The rule also refers, however, to third-party candidates. Often (as in New Jersey in 2009), these candidates underperform in polling because voters conclude they are not viable and switch to one of the front-runners, not wanting to waste their vote.
There is an obvious analogy here in primaries, which is candidates who are well off the pace — in this case, Newt Gingrich and Ron Paul. One of the more heartening numbers for Mr. Santorum comes from the Rasmussen Reports poll, which found that he would defeat Mr. Romney by two percentage points in a true two-way race. That might suggest that he could gain a percentage point or two if Mr. Gingrich’s and Mr. Paul’s supporters drift away from them.
Still, since Mr. Gingrich and Mr. Paul no longer have all that much support in Michigan, and since the demographics of the undecided vote seem to slightly favor Mr. Romney, we are calling this a wash. If we are seeing on Tuesday night that Mr. Gingrich is in the single-digits, however, Mr. Romney’s advisers might have some reason to be nervous.
5. Which candidate got the more favorable coverage in the morning newspaper, or on the local evening news, on the Sunday before the election?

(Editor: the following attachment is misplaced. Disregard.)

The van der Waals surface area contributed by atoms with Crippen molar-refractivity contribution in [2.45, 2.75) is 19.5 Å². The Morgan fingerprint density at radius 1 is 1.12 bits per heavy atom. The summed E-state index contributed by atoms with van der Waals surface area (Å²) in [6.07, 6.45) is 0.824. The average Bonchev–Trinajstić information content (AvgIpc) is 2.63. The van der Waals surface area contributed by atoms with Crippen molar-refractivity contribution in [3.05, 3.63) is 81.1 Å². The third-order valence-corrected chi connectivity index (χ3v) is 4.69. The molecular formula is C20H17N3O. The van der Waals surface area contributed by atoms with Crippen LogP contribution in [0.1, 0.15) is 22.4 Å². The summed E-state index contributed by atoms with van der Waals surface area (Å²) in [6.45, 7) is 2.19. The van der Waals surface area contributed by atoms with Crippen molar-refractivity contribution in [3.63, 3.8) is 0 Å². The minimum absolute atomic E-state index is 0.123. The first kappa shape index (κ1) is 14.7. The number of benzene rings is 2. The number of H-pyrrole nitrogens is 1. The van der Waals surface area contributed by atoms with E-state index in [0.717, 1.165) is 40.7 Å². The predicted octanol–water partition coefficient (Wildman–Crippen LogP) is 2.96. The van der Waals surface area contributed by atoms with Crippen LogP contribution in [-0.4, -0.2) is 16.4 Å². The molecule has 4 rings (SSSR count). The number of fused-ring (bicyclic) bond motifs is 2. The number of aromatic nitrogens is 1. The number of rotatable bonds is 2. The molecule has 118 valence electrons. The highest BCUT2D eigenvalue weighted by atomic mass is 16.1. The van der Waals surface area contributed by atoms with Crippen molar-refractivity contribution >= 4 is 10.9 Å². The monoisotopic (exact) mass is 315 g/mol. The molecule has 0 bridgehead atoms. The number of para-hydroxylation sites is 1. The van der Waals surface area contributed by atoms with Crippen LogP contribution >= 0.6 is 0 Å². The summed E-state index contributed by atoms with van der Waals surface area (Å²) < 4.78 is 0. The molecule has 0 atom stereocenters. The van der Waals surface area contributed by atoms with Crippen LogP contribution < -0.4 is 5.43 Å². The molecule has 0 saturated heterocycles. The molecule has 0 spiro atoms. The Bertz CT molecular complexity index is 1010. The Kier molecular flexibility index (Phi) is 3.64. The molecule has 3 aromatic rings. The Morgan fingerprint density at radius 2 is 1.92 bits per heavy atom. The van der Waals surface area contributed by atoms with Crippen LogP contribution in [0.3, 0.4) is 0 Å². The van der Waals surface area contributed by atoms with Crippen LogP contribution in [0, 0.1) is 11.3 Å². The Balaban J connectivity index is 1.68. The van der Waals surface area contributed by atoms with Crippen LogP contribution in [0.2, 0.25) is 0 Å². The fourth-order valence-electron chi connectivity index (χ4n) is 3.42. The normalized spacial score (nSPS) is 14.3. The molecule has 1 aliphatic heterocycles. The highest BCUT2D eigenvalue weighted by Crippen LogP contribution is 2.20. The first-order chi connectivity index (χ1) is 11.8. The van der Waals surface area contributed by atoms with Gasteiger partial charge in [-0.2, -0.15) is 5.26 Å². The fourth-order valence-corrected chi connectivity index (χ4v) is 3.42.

Although Mr. Romney generally had the stronger news cycles over the course of the last week, that should be priced into the model by now, since two of the polls were conducted on Sunday night and since the model also makes an effort to account for a candidate’s momentum. So this category stands to consider more late-breaking developments that were too late to be accounted for by the polling.
Mr. Romney did draw some negative headlines for his speech at Ford Field, which was inartfully staged and held before a mostly empty stadium. Still, the most recent polls postdate the Ford Field speech, so any impact should be accounted for.
6. Which candidate has the better “elevator pitch,” particularly as encapsulated by the commercials they’re running in the 48 hours before the election?